The Wordsworth Museum is the former home of iconic English poet William Wordsworth and his sister Dorothy. The project to refurbish started almost five years ago with the final stages finalised by 17 May for the museum’s reopening.
Nissen Richards’ goal for the design was to play with words in the most interactive way possible. They wanted to engage visitors with the poetry itself as well as demonstrate how ahead of his time Wordsworth was.
According to Nissen Richards director Pippa Nissen, the project was split into five sections.
The first part of the journey gives facts about Wordsworth and his life; the second allows visitors to “step into another time and feel as if they were there at a particular moment in Wordsworth’s life”. The third section employs a walk through the landscape in which Wordsworth would compose his poetry, followed by the fourth part which allows visitors to reflect on the poet’s significance today. Finally, visitors climb to the top of the building and look across the landscape to see all of Wordsworth’s references for themselves.
Those who are familiar with the poet will acknowledge how being in touch with nature was crucial to his creations. In a world where the environment is in danger and where we spend less and less time outdoors, Wordworth’s words can enlighten and educate us a hundred years after their composition.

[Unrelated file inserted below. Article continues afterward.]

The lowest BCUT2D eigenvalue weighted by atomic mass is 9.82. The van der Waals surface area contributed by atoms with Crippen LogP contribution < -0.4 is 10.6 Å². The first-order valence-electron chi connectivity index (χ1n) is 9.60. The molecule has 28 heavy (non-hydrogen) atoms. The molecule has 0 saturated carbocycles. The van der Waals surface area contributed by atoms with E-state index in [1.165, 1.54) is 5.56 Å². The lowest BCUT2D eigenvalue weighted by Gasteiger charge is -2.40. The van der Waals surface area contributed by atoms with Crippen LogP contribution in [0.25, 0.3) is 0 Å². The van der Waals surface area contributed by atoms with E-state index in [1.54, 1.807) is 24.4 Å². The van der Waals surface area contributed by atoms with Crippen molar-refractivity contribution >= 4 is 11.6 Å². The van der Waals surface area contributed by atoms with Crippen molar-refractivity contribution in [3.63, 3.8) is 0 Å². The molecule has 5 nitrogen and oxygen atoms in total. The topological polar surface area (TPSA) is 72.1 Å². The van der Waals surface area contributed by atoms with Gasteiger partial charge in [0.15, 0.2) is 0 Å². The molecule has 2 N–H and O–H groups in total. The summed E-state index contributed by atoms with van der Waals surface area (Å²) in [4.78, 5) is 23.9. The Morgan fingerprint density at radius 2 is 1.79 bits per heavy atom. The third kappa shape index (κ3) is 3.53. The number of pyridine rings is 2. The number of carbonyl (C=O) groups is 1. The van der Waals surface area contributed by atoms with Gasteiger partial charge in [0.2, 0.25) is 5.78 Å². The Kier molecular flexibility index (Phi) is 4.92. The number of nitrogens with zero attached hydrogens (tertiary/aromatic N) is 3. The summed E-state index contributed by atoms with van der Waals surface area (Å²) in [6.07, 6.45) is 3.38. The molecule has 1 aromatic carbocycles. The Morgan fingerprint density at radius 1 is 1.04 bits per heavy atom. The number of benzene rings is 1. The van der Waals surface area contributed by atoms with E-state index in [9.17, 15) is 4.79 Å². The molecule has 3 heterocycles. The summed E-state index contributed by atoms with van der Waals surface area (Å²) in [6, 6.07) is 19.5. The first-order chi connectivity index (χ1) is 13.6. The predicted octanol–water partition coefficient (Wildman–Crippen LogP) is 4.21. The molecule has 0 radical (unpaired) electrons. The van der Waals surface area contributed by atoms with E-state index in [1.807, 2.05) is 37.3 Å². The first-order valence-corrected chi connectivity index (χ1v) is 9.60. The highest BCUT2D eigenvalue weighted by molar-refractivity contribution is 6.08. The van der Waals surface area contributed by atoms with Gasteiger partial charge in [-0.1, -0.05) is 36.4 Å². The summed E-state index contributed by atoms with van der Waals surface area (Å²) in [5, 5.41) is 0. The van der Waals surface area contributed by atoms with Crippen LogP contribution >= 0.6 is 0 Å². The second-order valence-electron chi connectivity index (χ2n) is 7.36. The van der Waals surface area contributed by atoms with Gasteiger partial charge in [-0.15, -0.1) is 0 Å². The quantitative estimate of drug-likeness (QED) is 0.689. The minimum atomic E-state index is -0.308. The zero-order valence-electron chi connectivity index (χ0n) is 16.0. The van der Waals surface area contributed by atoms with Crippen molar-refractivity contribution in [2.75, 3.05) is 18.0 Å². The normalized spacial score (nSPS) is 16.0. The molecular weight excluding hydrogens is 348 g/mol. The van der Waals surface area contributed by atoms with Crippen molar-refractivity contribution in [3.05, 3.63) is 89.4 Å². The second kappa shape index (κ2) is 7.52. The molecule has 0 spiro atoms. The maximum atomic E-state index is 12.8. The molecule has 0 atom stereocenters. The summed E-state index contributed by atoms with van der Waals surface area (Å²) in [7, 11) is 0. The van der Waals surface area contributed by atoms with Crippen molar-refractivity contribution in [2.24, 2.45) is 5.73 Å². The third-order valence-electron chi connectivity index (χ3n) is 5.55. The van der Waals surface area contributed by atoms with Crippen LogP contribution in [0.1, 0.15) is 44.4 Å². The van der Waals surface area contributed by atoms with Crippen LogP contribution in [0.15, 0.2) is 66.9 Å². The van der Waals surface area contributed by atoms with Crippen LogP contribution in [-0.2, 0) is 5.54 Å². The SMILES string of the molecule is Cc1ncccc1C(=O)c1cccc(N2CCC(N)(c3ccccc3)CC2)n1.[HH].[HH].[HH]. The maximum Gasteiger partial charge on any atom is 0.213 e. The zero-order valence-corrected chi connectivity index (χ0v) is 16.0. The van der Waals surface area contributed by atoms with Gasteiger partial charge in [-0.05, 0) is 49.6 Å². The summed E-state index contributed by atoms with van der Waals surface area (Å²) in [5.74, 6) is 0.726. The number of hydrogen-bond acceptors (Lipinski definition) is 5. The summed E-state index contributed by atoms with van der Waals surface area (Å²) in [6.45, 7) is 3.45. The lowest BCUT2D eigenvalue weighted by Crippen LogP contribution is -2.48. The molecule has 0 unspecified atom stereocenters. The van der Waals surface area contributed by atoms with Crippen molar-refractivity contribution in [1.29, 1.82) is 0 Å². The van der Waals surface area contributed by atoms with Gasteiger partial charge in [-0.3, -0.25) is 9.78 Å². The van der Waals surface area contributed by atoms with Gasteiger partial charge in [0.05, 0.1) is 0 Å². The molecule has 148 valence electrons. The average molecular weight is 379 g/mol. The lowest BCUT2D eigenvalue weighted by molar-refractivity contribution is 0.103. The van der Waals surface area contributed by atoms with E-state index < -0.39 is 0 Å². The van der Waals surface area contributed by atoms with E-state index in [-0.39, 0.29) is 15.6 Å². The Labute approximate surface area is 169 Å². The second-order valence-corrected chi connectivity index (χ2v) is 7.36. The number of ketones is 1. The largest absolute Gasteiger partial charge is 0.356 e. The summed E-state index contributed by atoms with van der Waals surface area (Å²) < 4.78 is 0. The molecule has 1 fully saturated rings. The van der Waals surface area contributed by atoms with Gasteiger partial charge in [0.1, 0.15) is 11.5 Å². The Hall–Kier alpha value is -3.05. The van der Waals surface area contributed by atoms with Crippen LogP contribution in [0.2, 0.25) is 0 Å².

According to Nissen “he would first experience the landscape and then reflect back on that experience in terms of ‘spots of time’ – we have reflected this by creating more intense moments, followed by a pause space for reflection and further connection to the landscape’.
A lot of graphic elements are informed by ink which allude to another time, which visitors will recognise in the museum manuscripts.
The studio has also designed a new logo for the museum which is inspired by Wordworth’s revolutionary approach to format and the typesetting of the printed versions of his early work. The “s” and “w” letterforms have their own ligature mark which creates a visual reference to calligraphy and the tradition of typesetting.
Overall the general colour palette of the museum takes inspiration from Wordsworth’s romantic era, specifically the use of light in paintings.